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Milton offers a vivid description of hell in book 1 of Paradise Lost. It is a place of "utter darkness" and chaos. As the poem opens, Satan and his minions have lost their war with God and his angels and awaken to find themselves in a lake of fire.

Satan, who wakes up before anyone else, notices that they are in a dismal, wild wasteland. Beyond the lake of fire in which he is chained, the flames of this fiery wasteland are everywhere. Rather than shedding light, they only make the never-ending "darkness visible." The place smells of "ever-burning" sulfur. It is a site of such "torture" and misery that the fallen Satan is stunned at the contrast between this and the light-filled heaven from which he and his minions have just fallen.

Nevertheless, Satan, though shaken and in pain, makes the best of this new environment. As he (because God allows it) breaks the chains pinning him in the lake of fire, he sees a shoreline littered with broken chariot wheels and the corpses of his dead followers. He wakes and leads his remaining legions from the "fiery waves" in which they are caught to a dark and "dreary plain." In a famous speech, he states that the mind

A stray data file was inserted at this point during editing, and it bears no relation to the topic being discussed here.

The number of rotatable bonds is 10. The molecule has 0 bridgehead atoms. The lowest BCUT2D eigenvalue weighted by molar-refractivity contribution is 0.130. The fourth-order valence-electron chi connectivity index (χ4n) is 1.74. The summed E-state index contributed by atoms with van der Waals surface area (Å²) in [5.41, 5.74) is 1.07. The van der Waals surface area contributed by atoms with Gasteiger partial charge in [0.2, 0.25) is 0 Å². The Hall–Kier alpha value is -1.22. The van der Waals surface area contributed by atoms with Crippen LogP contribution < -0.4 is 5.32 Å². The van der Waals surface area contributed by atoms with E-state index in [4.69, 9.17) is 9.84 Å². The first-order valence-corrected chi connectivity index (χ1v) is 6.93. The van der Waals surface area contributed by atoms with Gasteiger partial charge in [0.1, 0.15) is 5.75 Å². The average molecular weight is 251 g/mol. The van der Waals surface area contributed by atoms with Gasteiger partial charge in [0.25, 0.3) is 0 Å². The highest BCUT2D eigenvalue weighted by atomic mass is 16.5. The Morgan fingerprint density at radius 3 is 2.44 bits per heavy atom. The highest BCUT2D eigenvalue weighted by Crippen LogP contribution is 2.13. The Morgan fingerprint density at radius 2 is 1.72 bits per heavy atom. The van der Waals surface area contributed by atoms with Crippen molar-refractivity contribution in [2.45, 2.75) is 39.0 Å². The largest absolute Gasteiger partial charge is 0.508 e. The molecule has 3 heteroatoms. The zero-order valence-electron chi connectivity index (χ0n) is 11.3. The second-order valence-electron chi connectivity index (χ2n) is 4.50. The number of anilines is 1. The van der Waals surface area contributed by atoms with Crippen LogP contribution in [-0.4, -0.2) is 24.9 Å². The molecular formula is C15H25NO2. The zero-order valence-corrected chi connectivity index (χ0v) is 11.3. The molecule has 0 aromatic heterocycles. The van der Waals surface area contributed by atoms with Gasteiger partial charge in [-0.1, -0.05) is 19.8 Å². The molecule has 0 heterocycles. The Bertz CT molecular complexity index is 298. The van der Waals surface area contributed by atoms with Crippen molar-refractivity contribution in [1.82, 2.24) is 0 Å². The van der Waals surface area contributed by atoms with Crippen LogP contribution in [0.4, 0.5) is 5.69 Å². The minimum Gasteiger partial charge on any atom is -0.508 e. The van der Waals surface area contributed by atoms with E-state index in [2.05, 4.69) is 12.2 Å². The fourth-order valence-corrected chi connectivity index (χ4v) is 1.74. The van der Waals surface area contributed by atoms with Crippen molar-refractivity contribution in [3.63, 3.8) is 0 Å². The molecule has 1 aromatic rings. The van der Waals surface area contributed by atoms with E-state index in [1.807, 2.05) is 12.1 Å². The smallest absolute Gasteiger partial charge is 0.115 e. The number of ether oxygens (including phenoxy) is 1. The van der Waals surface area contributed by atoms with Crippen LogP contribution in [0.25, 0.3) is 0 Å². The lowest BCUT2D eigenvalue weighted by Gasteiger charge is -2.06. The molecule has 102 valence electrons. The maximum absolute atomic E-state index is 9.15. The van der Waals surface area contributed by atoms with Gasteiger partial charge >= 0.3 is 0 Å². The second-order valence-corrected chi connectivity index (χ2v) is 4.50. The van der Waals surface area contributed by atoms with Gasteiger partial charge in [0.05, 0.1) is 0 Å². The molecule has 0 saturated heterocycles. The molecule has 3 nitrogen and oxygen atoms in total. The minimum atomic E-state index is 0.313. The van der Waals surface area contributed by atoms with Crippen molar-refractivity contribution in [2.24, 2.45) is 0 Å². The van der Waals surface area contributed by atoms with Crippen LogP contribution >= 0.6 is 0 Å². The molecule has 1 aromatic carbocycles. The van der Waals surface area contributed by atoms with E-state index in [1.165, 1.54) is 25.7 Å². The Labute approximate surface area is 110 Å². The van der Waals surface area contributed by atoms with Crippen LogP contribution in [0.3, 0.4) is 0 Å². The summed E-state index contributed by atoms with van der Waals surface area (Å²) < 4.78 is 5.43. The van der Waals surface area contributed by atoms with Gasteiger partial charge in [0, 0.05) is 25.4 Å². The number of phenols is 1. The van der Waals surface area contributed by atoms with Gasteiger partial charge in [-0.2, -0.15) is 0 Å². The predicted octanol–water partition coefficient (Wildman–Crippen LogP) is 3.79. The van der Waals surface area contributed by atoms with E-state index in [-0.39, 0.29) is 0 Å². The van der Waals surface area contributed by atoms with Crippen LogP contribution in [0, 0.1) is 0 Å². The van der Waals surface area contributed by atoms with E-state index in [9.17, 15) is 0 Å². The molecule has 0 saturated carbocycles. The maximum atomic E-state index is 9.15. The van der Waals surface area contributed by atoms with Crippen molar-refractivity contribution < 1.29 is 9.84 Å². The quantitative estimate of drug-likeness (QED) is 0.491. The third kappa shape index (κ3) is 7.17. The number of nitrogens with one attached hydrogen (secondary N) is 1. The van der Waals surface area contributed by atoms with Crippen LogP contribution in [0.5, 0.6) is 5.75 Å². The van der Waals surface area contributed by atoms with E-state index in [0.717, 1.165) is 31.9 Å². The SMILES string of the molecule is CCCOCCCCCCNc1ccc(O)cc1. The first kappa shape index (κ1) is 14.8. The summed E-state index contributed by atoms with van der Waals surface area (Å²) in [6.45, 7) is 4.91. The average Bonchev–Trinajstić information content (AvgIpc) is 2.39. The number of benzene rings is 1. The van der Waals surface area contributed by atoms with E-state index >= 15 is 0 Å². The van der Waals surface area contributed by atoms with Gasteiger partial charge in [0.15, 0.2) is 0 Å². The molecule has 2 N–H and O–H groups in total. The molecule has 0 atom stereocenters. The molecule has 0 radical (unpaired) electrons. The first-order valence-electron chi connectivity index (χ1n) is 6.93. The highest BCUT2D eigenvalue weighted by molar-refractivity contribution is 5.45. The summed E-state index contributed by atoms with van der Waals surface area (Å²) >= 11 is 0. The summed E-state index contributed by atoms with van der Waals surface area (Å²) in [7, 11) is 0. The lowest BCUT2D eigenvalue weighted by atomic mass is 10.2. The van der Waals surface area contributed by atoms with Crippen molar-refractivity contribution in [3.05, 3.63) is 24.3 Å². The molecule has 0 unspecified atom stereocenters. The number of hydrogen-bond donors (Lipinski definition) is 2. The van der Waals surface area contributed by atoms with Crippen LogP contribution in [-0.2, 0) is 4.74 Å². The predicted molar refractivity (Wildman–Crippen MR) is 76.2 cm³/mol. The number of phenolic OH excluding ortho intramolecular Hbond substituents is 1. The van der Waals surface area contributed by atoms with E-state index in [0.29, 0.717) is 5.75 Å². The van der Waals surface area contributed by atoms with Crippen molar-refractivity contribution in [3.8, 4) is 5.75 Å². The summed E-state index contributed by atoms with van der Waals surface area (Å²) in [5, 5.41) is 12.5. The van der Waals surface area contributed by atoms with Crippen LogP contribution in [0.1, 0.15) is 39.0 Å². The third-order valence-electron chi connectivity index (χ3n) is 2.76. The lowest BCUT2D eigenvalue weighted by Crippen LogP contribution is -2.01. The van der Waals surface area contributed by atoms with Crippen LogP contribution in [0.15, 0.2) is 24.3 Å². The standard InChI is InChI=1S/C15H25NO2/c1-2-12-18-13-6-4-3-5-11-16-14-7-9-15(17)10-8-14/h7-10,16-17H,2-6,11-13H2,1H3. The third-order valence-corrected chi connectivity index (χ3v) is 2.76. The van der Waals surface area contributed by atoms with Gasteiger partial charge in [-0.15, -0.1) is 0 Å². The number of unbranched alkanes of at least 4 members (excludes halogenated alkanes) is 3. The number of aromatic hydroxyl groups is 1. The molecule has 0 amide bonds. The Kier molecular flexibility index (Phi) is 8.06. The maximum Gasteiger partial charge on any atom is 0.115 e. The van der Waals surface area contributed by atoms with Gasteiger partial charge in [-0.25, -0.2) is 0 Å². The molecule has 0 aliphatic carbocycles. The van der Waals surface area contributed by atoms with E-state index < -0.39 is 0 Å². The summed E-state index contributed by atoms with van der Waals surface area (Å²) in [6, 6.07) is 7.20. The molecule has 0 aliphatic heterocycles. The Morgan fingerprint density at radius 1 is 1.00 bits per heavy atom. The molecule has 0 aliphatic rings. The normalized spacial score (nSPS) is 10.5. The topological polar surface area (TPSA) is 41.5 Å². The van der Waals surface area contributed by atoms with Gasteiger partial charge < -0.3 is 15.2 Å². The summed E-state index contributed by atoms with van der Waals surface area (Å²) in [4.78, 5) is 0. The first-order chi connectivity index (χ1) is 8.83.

Can make a Heav'n of Hell, a Hell of Heav'n

He brings his legions to a hill where they mine ore

with impious hands
Rifl'd the bowels of thir mother Earth
For Treasures better hid.

They build a city in hell called Pandemonium, which is a parody of God's celestial city in heaven. Here, Satan reigns over his dark, barren kingdom while plotting the revenge that will bring him to earth disguised as a serpent.

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Milton's Paradise Lost is filled with very imagery in all of its many books, but Milton's descriptions of hell are especially vivid, and keep in line with our general understanding of hell as being a place of fire and punishment.

In Book 1, Milton describes what happened to the fallen angels who dared to challenge God in Heaven.  He states that the angels were all

hurled headlong flaming from the ethereal sky / With hideous ruin and combustion down / To bottomless perdition, there to dwell / In adamantine chains and penal fire ... his (Satan's) horrid crew / Lay vanquished, rolling in the fiery gulf.